Marie Kondo gets a little sadness lately and I just don't understand. Her new Netflix series, Tidying Up With Marie Kondo has made a splash as it debuted enough enough on January 1. Some protest at their minimalist method and claim that they will stick to all their books and categorize "decluttering" as a privilege.
Granted, I have drunk the Kondo Kool help, have read his book and seen the show. I still don't subscribe to everything she suggests – I don't thank my well-known clothing for their service, and I still haven't mastered this stand-up folding method. But I live with a few packrats, and I want me to struggle every day with a mess. So thanks to Kondo inspiration, I grabbed my cellar over the winter holidays, and in the coming long weekend I look at my kitchen. This room is not large, but when we moved three years ago it was still the one with more moving boxes than anyone else. I do not have one but two three junk drawers, I am now itching to tackle.
And there are some foods I know I have carried around for years for unnoticed, sentimental reasons. The special hot chocolate gift set I received from my aunty years ago has to taste like absolute brown dust now? Why was it in my pantry? I was ridiculously hosted by some guilty feelings but felt better after I threw it.
So here is everything I ask. Find one thing in your pantry that you have transported from apartment to apartment or kitchen to kitchen, but must throw. Mine is a Knorr sauce package. It makes me sad, just looking at it because I can make a better sauce from scratch. I've kept it all these years because I thought it would make a quick dinner sometime when I was out of other options. But now it is clear that I will never use it, so it is time to throw.
Of course, we do not suggest that you discard unusable food, such as cans and boxes of pre-date. It is better to take them to a donation pantry where they will actually do something good, instead of sitting on your shelf forever and ever.
So emboldened I was at my sauce's throw, I turned to my Takeout colleagues. I challenged them all to find a historical artifact from their kitchen that they will never use, has probably gone out for a long time, but for some reason we cut to this day. [Gwen Ihnat]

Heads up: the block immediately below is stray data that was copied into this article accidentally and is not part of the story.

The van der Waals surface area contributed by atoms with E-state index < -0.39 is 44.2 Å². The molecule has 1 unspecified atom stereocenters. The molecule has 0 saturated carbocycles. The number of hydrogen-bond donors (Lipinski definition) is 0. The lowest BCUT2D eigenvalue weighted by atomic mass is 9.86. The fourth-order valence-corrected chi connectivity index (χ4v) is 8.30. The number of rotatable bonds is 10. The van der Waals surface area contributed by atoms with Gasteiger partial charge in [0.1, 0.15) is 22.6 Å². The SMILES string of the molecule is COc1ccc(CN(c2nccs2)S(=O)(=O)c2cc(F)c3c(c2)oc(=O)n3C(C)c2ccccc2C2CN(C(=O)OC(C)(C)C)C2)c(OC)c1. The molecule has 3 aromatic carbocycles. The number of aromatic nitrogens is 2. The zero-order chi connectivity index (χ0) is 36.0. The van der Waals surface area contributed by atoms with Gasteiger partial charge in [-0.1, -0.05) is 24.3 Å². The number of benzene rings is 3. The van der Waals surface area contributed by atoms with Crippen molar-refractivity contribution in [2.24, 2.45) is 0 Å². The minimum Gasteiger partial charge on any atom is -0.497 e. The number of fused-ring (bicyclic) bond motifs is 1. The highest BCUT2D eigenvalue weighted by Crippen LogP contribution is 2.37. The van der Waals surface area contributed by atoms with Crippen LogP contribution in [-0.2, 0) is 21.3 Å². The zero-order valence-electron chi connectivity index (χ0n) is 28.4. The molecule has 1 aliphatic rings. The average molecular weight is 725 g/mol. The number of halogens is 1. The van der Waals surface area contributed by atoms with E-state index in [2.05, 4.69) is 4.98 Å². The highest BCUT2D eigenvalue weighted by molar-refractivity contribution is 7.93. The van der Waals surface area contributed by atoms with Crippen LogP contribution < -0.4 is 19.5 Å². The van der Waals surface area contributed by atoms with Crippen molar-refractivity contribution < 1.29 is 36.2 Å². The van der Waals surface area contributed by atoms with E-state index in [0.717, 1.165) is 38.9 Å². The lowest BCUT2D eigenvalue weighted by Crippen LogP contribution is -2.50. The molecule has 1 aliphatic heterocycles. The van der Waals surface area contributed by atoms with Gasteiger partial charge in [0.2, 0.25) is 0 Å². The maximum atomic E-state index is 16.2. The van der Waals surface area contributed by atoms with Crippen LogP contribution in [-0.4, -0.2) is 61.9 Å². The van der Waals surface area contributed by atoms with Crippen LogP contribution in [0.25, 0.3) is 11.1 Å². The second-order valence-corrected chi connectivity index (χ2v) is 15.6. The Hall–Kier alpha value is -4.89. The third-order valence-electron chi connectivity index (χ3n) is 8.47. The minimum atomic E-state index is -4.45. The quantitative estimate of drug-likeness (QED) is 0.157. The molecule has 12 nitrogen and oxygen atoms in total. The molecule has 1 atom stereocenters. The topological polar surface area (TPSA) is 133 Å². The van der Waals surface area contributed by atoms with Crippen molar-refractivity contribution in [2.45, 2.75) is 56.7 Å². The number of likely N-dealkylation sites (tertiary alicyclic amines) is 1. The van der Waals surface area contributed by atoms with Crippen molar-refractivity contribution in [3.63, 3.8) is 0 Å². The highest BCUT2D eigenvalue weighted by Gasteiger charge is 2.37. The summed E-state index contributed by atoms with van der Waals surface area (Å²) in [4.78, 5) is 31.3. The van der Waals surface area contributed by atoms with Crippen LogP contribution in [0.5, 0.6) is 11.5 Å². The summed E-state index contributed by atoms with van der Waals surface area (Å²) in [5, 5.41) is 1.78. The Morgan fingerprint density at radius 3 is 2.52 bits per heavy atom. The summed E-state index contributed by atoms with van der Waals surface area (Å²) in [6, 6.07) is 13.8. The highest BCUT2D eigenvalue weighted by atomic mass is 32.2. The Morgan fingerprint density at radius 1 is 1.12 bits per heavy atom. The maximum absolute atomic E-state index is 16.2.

Goodbye to eternity, marzipan log
There is a dried up chocolate-covered marzipan smoked in the door of my freezer that has been there for at least two Christmases. I don't even like marzipan, but some paranoid part of me thought that in a nuclear apocalypse I could survive this emergency lime log for a few days. Or because it's frozen, I could use it as a weapon. However, the marzipan must go. [Kate Bernot]
Farewell forever, Chocolate Frog
This chocolate freak, bought on my first trip to Universal's Wizarding World of Harry Potter, is four years old. For some reason I never ate it. It made it all over the country and survived a move. I don't wanna throw it away. I'll eat it right now.
Happy Friday to me. [Allison Shoemaker]
Goodbye forever, HP Sauce
Here is a bottle of almost unused HP Sauce I bought for our steak sauce test. It turns out I'm not a fan of steak. And as tasty as it can be in a bacon rasher sandwich, I don't eat them too often. I certainly will not use this in the near future and it will probably not be a problem until the 1st of February 2020 expiration date. So it must go in the trash now, because this is where it ends anyway one day. [Kevin Pang]
Now it's your turn, Takeout commenteriat. We challenge you to Marie Kondo a thing from your refrigerator that you will never ever use. Take a picture and write it below. You will feel better about yourself.